Our computers are productivity powerhouses, allowing us to multitask, work on different documents and files, and potentially collaborate with anyone in the world. At the same time, how we use our computers can affect our health. Good posture, regular stretching, and adjusting furniture are effective ways to reduce and eliminate the chance of repetitive strain injury to the neck, back, and shoulders. Use these four practical tips for health computer use.
1. Watch Your Posture
Keep aware of your posture and check that you’re maintaining a good working posture on a periodic basis throughout the day. An ergonomic office chair can provide the body with the support it needs during long sitting periods in front of the computer. Suppliers ofoffice chairs in Sydney(or your city) are usually able to recommendations. The US Department of Labor Occupational Safety and Health Administration provide guidelines on good posture at work:
Back. Backs should be fully supported with lumber support.
Shoulders. Shoulders should be relaxed while upper arms hang naturally to the sides.
Elbows. Elbows should stay close to the body and be bent at an angle between 90 to 120 degrees.
Arms and hands. Forearms, wrists, and hands are straight, in-line, and parallel to the floor.
Knees, thighs, and hips. Thighs and hips should be supported by a well-padded chair, while knees should be about the same height as the hips.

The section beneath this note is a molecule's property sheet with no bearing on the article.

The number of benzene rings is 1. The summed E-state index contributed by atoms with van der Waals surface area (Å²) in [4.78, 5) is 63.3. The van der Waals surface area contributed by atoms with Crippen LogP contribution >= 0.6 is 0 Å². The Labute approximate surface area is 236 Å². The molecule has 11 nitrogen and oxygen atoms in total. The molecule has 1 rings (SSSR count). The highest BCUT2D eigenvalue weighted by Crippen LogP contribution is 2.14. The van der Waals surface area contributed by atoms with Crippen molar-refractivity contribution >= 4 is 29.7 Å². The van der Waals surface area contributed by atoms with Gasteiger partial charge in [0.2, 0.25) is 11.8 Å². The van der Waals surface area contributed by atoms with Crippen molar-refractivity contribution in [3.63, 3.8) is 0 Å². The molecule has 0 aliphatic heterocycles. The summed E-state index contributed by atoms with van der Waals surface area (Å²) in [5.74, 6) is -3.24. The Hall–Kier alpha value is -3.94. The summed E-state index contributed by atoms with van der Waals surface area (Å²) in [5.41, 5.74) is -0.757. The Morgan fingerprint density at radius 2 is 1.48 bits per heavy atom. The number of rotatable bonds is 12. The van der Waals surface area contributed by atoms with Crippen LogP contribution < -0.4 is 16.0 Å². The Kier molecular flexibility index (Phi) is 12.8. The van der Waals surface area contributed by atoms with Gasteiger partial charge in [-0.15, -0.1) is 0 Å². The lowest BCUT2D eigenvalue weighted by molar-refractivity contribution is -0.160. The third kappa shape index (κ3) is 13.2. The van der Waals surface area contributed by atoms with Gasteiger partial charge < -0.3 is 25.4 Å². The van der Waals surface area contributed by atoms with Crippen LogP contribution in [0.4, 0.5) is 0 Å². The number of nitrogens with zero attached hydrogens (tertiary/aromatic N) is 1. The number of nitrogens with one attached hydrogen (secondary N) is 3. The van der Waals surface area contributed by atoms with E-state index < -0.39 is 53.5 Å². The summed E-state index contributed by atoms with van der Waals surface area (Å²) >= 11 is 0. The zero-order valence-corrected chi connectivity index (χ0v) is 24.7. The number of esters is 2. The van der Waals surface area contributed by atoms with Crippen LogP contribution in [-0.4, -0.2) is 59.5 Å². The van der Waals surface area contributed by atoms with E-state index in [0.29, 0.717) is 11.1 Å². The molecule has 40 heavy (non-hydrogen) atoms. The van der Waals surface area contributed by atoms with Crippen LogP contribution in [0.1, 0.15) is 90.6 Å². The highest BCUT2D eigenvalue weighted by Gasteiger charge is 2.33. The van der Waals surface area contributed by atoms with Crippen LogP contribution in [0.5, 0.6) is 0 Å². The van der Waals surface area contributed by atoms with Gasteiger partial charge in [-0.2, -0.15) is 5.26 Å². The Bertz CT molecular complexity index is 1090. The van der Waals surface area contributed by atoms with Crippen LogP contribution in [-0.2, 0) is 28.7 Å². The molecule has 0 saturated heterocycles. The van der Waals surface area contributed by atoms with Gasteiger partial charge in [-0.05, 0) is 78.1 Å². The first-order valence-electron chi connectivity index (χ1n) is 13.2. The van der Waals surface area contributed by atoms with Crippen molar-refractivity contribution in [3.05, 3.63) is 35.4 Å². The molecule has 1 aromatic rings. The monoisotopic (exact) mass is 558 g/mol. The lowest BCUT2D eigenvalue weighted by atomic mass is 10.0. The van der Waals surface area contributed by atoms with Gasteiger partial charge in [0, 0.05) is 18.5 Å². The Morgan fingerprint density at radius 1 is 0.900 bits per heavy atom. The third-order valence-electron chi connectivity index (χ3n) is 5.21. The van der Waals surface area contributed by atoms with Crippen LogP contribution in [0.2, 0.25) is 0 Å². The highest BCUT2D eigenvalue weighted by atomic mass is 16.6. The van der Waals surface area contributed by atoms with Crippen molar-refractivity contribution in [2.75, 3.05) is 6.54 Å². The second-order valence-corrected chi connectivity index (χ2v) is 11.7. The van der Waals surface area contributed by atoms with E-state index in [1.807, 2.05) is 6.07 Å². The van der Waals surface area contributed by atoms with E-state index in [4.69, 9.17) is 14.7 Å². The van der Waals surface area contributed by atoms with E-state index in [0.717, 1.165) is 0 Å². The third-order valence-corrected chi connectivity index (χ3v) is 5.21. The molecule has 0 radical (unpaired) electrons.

Feet. Feet should be fully supported by the floor or a footrest where necessary.
The Australian Physiotherapy Association recommends sitting in comfortable and adjustable office chairs. Backrests can be adjusted to support the curve of the lower back. Suppliers ofoffice furniture in Sydneycan assist with finding the right office chair to suit your requirements.
2. Stretch Regularly
Most people will understand the benefits of regular stretching and movement:
Stretch at least once an hour, and move your back, arms, shoulders, and torso. Get up and take a quick walk away from your workstation or office on a regular basis.
Take micro-breaks every 10 to 15 minutes. In your seat, move your hands, fingers, shoulders, legs, and back. Raise your head, blink, and focus on some distant object in your office for 15 to 20 seconds.
3. Adjusting the Monitor
Viewing Distance and Angle
Keep the monitor at a comfortable viewing distance and angle. As a general rule of thumb, the monitor should be positioned at arm’s length (20 to 40 inches or 20 to 100 cm), with the top border of the screen just below your eye level, straight in front of you rather than to the side.
Keep curtains and blinds shut to reduce monitor glare. If there’s an overhead light source that is producing glare on the monitor, adjust your workstation or computer. Check that the monitor is not too bright or dim and adjust accordingly.
4. Keyboard, Mouse, and Phone
Use a normal sized keyboard if you use a notebook computer. Ergonomic keyboards with in-built curves can be used for extra comfort. The keyboard should be placed in a comfortable position that’s not too high or too low.
Keep the mouse in a straight position to reduce wrist strain, and use mouse pads with wrist rests for additional support. Frequently used equipment, such as printers, phones, or scanners can be placed close to the desk to reduce the need to overreach.